The three-day hearing to resolve contradictory judgments made by Scottish and English courts (on the Prime Minister’s decision to prorogue Parliament for five weeks) reaches its finale. Here, Tod Davies looks at The Judgment.
It was the most anticipated Supreme Court Judgment for a generation, or, at least the most publicised and likely the most impactful on our unwritten constitution, our democracy, and potentially our economy (pending what happens next in Parliament).
The result? A drubbing for Boris and his inner council of advisors, whose plans are left in tatters. Not since Cersei walked the steps of the Great Sept of Baelor to public ridicule has a leader endured such shame and embarrassment. The one dishing out the punishment this time? Not the ragged High Sparrow, but Lady Hale, emboldened by an enormous golden spider on her shoulder (literally), who read out the verdict. The advice Boris gave to the Queen, requesting that she prorogue Parliament, was “unlawful, void, and of no effect … this means that when the Royal Commissioners walked into the House of Lords (to announce the prorogation) it was as if they walked in with a blank sheet of paper. Parliament has not been prorogued.” So much for legal jargon. There was no ambiguity here. Judgment day had come for Boris, with no higher court to appeal to, he was caught in the web of Lady Hale’s great golden spider, there was no escape.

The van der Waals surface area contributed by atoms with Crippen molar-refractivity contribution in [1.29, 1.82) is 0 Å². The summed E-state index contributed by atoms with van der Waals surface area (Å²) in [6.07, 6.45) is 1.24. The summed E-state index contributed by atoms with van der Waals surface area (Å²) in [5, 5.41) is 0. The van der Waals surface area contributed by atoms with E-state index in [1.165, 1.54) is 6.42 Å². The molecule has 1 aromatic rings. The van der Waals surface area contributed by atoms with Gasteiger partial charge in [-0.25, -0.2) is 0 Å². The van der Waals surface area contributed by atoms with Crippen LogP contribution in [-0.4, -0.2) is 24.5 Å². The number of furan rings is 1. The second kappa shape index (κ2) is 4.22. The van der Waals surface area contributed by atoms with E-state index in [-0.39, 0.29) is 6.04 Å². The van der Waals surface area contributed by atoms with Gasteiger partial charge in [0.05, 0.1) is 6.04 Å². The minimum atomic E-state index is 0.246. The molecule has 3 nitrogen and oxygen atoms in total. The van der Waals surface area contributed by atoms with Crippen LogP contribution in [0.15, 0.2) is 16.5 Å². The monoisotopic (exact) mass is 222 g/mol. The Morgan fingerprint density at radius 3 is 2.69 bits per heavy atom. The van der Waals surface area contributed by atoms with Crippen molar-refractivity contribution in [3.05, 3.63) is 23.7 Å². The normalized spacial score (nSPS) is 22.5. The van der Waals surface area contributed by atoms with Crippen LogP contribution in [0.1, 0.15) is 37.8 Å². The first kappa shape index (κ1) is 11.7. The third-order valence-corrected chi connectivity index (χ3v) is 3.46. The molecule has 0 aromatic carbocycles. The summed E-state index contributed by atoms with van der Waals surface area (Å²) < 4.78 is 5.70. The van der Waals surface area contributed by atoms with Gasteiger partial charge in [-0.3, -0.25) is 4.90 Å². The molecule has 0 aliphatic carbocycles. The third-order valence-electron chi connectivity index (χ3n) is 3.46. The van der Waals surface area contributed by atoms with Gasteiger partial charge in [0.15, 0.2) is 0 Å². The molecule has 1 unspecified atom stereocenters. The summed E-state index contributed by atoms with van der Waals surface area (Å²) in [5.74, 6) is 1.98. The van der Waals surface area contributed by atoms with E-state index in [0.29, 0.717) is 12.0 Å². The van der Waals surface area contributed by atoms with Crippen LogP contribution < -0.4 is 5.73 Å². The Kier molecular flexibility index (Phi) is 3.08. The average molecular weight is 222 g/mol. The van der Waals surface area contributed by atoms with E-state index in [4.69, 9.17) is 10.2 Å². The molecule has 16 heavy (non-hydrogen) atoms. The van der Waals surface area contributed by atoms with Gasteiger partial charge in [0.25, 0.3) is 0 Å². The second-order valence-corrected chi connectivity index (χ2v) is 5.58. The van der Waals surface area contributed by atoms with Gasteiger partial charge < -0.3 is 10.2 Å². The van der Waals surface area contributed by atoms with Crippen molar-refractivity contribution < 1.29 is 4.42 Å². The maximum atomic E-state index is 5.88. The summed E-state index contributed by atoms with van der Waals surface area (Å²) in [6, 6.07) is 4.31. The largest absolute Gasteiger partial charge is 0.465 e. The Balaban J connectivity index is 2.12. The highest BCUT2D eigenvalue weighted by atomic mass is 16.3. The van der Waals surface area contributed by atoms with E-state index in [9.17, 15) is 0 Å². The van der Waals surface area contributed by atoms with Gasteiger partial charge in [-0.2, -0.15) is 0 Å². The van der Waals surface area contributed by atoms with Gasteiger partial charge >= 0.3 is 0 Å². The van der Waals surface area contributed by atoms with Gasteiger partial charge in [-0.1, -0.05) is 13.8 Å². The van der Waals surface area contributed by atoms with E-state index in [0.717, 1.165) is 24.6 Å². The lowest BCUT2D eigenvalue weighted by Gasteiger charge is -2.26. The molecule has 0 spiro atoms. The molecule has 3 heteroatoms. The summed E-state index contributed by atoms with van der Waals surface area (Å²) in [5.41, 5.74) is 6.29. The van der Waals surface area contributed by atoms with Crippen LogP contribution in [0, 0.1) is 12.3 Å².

The court did fall short of deciding that Boris had prorogued for an improper reason, they didn’t want to get into that political quagmire, but simply said that the prorogation, generally speaking, is unlawful “if it has the effect of frustrating or preventing, without reasonable justification, the ability of Parliament to carry out its constitutional functions. (…) If the prorogation does have that effect, without reasonable justification, there is no need for the court to consider whether the Prime Minister’s motive or purpose was unlawful.” Perhaps unsurprisingly, they deduced that it did have that effect – and they were critical that no explanation for the prorogation had been put forward by the number 10.
This judgment, remarkable and unexpected in its own right, was accompanied by the equally remarkable and unexpected news that the decision was unanimous. 11 Supreme Court Justices, and the result was 11–0. Not even Man City can hit those numbers.
This Judgment naturally raises the question of what happens next. Will Boris immediately prorogue again? Try again to call a general election? Resign? Questions are also there for what his opponents will be considering next, demand an apology? Demand a resignation? Demand a general election? There is also the interesting prospect of whether Parliament will seek to find Boris in contempt of Parliament – for seeking to obstruct it in performing its duties. This would be yet further unprecedented ground for a Prime Minister.
It was also decided by the Court that it is for the Speakers of the Commons and the Lords to re-open Parliament, which Speaker Bercow has already announced should take place immediately. MPs are currently flocking back into the chamber at the time of writing. No one is sure of Boris’s next move, but let’s hope it’s not on the same level as Cersei, who, like Boris, also saw her enemies amassing in an old building hell bent to condemn her, and she had a certain penchant for wildfire…
Boris will be wishing he could swallow Morpheus’s blue pill right now, and simply wake up from a bizarre dream.